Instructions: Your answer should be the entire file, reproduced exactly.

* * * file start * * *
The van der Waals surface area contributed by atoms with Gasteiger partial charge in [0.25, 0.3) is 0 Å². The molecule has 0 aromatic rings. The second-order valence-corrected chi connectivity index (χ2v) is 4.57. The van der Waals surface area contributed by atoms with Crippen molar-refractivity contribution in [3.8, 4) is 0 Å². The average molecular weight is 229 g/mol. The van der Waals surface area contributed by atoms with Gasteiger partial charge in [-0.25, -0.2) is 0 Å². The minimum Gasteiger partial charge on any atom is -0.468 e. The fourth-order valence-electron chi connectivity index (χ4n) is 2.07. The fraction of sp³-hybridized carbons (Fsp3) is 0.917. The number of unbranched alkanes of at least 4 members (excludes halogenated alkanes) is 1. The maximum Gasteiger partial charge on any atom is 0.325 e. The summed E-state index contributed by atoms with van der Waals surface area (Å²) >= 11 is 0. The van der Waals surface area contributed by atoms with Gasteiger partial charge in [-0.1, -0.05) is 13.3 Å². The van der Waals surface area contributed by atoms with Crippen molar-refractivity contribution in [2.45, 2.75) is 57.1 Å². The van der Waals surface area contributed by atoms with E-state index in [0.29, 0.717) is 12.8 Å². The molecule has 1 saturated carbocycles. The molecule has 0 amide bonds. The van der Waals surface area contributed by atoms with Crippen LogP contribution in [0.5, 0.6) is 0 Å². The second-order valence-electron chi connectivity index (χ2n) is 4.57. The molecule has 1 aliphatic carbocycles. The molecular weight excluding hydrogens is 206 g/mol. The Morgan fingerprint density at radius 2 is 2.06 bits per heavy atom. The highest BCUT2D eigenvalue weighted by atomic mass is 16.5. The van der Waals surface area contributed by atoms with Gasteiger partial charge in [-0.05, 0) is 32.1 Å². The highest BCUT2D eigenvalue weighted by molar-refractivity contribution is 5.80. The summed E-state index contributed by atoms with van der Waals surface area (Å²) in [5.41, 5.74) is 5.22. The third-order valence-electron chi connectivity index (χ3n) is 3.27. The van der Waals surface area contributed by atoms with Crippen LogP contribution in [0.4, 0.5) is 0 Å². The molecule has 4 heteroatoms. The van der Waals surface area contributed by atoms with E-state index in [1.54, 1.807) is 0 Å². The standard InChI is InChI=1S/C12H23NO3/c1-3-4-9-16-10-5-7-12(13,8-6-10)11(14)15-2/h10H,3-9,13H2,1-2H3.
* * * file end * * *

The van der Waals surface area contributed by atoms with Gasteiger partial charge in [0.25, 0.3) is 0 Å². The molecule has 0 aromatic rings. The second-order valence-corrected chi connectivity index (χ2v) is 4.57. The van der Waals surface area contributed by atoms with Crippen molar-refractivity contribution in [3.8, 4) is 0 Å². The average molecular weight is 229 g/mol. The van der Waals surface area contributed by atoms with Gasteiger partial charge in [-0.25, -0.2) is 0 Å². The minimum Gasteiger partial charge on any atom is -0.468 e. The fourth-order valence-electron chi connectivity index (χ4n) is 2.07. The fraction of sp³-hybridized carbons (Fsp3) is 0.917. The number of unbranched alkanes of at least 4 members (excludes halogenated alkanes) is 1. The maximum Gasteiger partial charge on any atom is 0.325 e. The summed E-state index contributed by atoms with van der Waals surface area (Å²) >= 11 is 0. The van der Waals surface area contributed by atoms with Gasteiger partial charge in [-0.1, -0.05) is 13.3 Å². The van der Waals surface area contributed by atoms with Crippen molar-refractivity contribution in [2.45, 2.75) is 57.1 Å². The van der Waals surface area contributed by atoms with E-state index in [0.29, 0.717) is 12.8 Å². The molecule has 1 saturated carbocycles. The molecule has 0 amide bonds. The van der Waals surface area contributed by atoms with Crippen LogP contribution in [0.5, 0.6) is 0 Å². The second-order valence-electron chi connectivity index (χ2n) is 4.57. The molecule has 1 aliphatic carbocycles. The molecular weight excluding hydrogens is 206 g/mol. The Morgan fingerprint density at radius 2 is 2.06 bits per heavy atom. The highest BCUT2D eigenvalue weighted by atomic mass is 16.5. The van der Waals surface area contributed by atoms with Gasteiger partial charge in [-0.05, 0) is 32.1 Å². The highest BCUT2D eigenvalue weighted by molar-refractivity contribution is 5.80. The summed E-state index contributed by atoms with van der Waals surface area (Å²) in [5.41, 5.74) is 5.22. The third-order valence-electron chi connectivity index (χ3n) is 3.27. The van der Waals surface area contributed by atoms with Crippen LogP contribution in [0.4, 0.5) is 0 Å². The molecule has 4 heteroatoms. The van der Waals surface area contributed by atoms with E-state index in [1.54, 1.807) is 0 Å². The standard InChI is InChI=1S/C12H23NO3/c1-3-4-9-16-10-5-7-12(13,8-6-10)11(14)15-2/h10H,3-9,13H2,1-2H3.